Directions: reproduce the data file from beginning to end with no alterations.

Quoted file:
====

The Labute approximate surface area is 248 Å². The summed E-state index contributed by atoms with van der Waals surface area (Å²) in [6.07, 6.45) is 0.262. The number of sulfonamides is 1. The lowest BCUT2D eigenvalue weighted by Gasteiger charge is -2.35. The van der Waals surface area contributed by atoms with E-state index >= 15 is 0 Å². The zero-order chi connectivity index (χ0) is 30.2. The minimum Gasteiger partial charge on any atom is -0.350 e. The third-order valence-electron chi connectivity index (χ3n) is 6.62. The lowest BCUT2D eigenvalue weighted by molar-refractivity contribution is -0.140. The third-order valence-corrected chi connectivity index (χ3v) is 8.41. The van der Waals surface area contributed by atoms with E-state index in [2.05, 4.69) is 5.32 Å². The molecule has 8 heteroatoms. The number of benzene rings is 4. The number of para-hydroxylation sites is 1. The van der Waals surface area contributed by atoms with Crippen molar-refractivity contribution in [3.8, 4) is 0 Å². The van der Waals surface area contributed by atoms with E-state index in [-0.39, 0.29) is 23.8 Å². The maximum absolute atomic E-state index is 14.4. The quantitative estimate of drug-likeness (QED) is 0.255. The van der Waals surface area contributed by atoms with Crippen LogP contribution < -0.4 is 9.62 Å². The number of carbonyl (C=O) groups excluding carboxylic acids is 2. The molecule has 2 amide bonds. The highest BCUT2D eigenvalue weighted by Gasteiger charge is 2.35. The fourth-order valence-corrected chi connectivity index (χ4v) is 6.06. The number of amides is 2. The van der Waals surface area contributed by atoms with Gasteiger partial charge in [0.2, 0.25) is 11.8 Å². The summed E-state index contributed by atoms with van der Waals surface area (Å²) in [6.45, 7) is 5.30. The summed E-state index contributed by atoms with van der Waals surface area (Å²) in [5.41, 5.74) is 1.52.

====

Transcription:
The Labute approximate surface area is 248 Å². The summed E-state index contributed by atoms with van der Waals surface area (Å²) in [6.07, 6.45) is 0.262. The number of sulfonamides is 1. The lowest BCUT2D eigenvalue weighted by Gasteiger charge is -2.35. The van der Waals surface area contributed by atoms with E-state index >= 15 is 0 Å². The zero-order chi connectivity index (χ0) is 30.2. The minimum Gasteiger partial charge on any atom is -0.350 e. The third-order valence-electron chi connectivity index (χ3n) is 6.62. The lowest BCUT2D eigenvalue weighted by molar-refractivity contribution is -0.140. The third-order valence-corrected chi connectivity index (χ3v) is 8.41. The van der Waals surface area contributed by atoms with E-state index in [2.05, 4.69) is 5.32 Å². The molecule has 8 heteroatoms. The number of benzene rings is 4. The number of para-hydroxylation sites is 1. The van der Waals surface area contributed by atoms with Crippen molar-refractivity contribution in [3.8, 4) is 0 Å². The van der Waals surface area contributed by atoms with E-state index in [-0.39, 0.29) is 23.8 Å². The maximum absolute atomic E-state index is 14.4. The quantitative estimate of drug-likeness (QED) is 0.255. The van der Waals surface area contributed by atoms with Crippen LogP contribution < -0.4 is 9.62 Å². The number of carbonyl (C=O) groups excluding carboxylic acids is 2. The molecule has 2 amide bonds. The highest BCUT2D eigenvalue weighted by Gasteiger charge is 2.35. The fourth-order valence-corrected chi connectivity index (χ4v) is 6.06. The number of amides is 2. The van der Waals surface area contributed by atoms with Gasteiger partial charge in [0.2, 0.25) is 11.8 Å². The summed E-state index contributed by atoms with van der Waals surface area (Å²) in [6.45, 7) is 5.30. The summed E-state index contributed by atoms with van der Waals surface area (Å²) in [5.41, 5.74) is 1.52.